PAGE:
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Bronchiectasis is defined as irreversible bronchial dilatation, leading to chronic cough, sputum formation, and recurrent infections. HRCT plays a major role in diagnosis of bronchiectasis. Most bronchiectasis is either idiopathic or a result of prior infections. Cystic fibrosis, allergic bronchopulmonary aspergillosis, and traction bronchiectasis caused by prior tuberculosis, sarcoidosis, and silicosis with progressive massive fibrosis have an upper lobe distribution. A lower lobe distribution is mostly seen in chronic aspiration, hypogammaglobulinemia, Mounier-Kuhn syndrome, primary ciliary dyskinesia, and traction bronchiectasis caused by usual interstitial pneumonitis and nonspecific interstitial pneumonitis. The right middle lobe and lingula are preferentially involved in atypical mycobacterial infections and sometimes in primary ciliary dyskinesia and Kartagener syndrome. A location-based approach may help lead to a specific diagnosis.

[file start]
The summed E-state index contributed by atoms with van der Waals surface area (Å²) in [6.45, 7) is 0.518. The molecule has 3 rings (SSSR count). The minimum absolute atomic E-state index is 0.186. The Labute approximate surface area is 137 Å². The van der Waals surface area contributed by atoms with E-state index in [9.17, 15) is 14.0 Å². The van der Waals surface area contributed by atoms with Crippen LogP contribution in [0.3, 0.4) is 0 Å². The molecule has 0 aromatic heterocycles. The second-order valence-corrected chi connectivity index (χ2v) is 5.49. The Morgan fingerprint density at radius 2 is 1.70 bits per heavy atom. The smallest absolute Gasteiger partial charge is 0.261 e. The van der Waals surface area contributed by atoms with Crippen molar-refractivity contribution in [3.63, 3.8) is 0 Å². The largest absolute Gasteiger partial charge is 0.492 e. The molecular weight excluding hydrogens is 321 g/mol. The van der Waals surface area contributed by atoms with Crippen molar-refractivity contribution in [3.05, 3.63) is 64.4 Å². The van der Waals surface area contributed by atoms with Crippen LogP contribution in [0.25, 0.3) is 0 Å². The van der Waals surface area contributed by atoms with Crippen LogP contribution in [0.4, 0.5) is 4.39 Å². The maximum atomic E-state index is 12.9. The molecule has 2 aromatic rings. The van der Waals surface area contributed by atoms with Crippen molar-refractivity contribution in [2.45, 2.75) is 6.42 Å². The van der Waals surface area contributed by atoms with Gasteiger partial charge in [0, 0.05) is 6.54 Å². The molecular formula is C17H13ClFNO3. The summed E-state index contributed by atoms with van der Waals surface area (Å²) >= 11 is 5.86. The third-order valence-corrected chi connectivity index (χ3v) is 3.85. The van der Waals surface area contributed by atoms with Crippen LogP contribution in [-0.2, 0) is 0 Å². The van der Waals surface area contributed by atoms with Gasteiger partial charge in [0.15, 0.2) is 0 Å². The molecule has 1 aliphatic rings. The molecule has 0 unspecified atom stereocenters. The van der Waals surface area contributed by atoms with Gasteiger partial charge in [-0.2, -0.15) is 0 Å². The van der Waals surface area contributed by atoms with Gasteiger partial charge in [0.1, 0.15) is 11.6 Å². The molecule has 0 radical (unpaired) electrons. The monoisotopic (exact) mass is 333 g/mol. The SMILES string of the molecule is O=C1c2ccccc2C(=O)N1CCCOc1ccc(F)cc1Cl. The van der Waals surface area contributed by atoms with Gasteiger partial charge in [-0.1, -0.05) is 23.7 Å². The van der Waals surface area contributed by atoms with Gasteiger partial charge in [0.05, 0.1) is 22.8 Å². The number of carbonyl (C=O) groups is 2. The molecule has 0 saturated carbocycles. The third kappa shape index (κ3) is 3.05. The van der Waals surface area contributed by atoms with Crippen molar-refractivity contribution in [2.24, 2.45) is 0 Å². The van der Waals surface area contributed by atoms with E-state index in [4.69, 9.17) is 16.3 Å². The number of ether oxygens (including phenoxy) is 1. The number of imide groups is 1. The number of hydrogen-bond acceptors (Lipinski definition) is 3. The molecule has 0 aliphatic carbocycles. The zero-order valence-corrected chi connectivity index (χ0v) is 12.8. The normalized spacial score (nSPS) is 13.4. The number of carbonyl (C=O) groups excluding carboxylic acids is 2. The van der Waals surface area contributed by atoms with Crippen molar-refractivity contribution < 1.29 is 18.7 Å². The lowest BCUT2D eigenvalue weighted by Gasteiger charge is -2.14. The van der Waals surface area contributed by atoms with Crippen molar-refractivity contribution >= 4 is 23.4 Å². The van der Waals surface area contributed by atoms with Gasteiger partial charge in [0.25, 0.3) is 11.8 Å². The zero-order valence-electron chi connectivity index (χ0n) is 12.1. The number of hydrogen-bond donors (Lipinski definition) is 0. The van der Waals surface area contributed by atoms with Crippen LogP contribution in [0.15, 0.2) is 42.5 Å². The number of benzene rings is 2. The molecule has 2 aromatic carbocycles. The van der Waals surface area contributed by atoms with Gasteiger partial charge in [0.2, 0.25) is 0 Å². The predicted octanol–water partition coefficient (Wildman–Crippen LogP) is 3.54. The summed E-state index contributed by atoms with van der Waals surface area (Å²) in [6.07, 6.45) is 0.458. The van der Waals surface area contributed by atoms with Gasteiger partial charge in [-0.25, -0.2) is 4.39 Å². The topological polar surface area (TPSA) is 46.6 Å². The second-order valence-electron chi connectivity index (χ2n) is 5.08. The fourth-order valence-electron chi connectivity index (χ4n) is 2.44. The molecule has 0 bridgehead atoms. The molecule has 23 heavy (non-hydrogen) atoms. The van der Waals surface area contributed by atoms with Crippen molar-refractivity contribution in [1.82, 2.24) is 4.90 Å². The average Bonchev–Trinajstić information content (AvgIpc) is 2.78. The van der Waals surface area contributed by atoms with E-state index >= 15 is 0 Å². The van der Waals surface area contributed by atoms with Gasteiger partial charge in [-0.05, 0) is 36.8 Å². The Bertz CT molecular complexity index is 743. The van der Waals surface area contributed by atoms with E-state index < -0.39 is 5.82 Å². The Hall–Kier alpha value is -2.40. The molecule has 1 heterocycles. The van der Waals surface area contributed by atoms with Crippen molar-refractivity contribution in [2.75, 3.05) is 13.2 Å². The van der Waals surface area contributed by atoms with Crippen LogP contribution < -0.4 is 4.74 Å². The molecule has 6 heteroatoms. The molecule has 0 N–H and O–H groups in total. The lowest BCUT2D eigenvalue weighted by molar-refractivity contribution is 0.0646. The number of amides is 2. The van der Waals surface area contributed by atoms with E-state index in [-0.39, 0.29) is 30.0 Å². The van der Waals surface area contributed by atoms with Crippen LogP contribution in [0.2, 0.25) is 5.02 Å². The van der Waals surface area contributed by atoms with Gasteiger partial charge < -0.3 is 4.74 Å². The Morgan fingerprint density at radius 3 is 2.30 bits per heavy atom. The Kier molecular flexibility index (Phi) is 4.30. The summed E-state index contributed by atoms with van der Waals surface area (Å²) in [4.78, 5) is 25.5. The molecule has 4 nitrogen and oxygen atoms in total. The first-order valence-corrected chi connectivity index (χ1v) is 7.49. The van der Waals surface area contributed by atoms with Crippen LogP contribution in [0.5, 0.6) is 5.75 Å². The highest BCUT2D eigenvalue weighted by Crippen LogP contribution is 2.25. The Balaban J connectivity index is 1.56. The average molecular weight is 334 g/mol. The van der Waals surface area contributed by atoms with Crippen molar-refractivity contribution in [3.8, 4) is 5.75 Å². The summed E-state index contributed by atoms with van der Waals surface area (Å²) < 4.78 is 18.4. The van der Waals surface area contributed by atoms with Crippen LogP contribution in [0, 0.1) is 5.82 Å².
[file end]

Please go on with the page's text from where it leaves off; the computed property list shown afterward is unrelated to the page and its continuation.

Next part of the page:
Original languageEnglish
Pages (from-to)289-306
Number of pages18
JournalRadiologic Clinics of North America
Issue number2
StatePublished - Mar 2009


  • Airway
  • Bronchiectasis
  • Ciliary dyskinesia
  • Cystic fibrosis
  • HRCT
  • High-resolution CT


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